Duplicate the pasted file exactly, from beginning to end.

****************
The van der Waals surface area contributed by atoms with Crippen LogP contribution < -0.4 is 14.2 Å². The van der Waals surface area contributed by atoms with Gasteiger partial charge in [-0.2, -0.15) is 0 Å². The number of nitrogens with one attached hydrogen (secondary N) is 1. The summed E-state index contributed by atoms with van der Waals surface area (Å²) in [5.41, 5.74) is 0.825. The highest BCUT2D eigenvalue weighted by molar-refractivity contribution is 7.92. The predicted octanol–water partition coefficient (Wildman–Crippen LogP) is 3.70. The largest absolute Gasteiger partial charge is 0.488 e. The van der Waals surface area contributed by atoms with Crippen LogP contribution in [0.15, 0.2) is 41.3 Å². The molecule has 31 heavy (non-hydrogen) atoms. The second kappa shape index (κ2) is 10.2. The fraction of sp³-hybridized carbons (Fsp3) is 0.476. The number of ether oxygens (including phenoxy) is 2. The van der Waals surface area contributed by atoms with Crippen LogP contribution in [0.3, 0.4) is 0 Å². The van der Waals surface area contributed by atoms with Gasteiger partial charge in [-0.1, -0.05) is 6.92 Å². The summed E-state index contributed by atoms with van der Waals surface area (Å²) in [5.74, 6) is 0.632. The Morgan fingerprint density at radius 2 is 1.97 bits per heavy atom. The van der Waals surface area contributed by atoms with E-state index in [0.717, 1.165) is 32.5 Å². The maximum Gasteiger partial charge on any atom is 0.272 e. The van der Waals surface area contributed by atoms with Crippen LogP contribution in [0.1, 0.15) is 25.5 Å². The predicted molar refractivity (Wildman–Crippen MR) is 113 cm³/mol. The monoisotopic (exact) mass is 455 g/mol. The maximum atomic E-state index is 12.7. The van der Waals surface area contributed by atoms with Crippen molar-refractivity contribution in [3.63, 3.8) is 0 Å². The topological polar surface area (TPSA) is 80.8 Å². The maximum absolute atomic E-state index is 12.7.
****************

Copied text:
The van der Waals surface area contributed by atoms with Crippen LogP contribution < -0.4 is 14.2 Å². The van der Waals surface area contributed by atoms with Gasteiger partial charge in [-0.2, -0.15) is 0 Å². The number of nitrogens with one attached hydrogen (secondary N) is 1. The summed E-state index contributed by atoms with van der Waals surface area (Å²) in [5.41, 5.74) is 0.825. The highest BCUT2D eigenvalue weighted by molar-refractivity contribution is 7.92. The predicted octanol–water partition coefficient (Wildman–Crippen LogP) is 3.70. The largest absolute Gasteiger partial charge is 0.488 e. The van der Waals surface area contributed by atoms with Crippen LogP contribution in [0.15, 0.2) is 41.3 Å². The molecule has 31 heavy (non-hydrogen) atoms. The second kappa shape index (κ2) is 10.2. The fraction of sp³-hybridized carbons (Fsp3) is 0.476. The number of ether oxygens (including phenoxy) is 2. The van der Waals surface area contributed by atoms with Crippen LogP contribution in [0.3, 0.4) is 0 Å². The van der Waals surface area contributed by atoms with Gasteiger partial charge in [-0.1, -0.05) is 6.92 Å². The summed E-state index contributed by atoms with van der Waals surface area (Å²) in [5.74, 6) is 0.632. The Morgan fingerprint density at radius 2 is 1.97 bits per heavy atom. The van der Waals surface area contributed by atoms with E-state index in [0.717, 1.165) is 32.5 Å². The maximum Gasteiger partial charge on any atom is 0.272 e. The van der Waals surface area contributed by atoms with Crippen LogP contribution in [0.1, 0.15) is 25.5 Å². The predicted molar refractivity (Wildman–Crippen MR) is 113 cm³/mol. The monoisotopic (exact) mass is 455 g/mol. The maximum atomic E-state index is 12.7. The van der Waals surface area contributed by atoms with Crippen molar-refractivity contribution in [3.63, 3.8) is 0 Å². The topological polar surface area (TPSA) is 80.8 Å². The maximum absolute atomic E-state index is 12.7.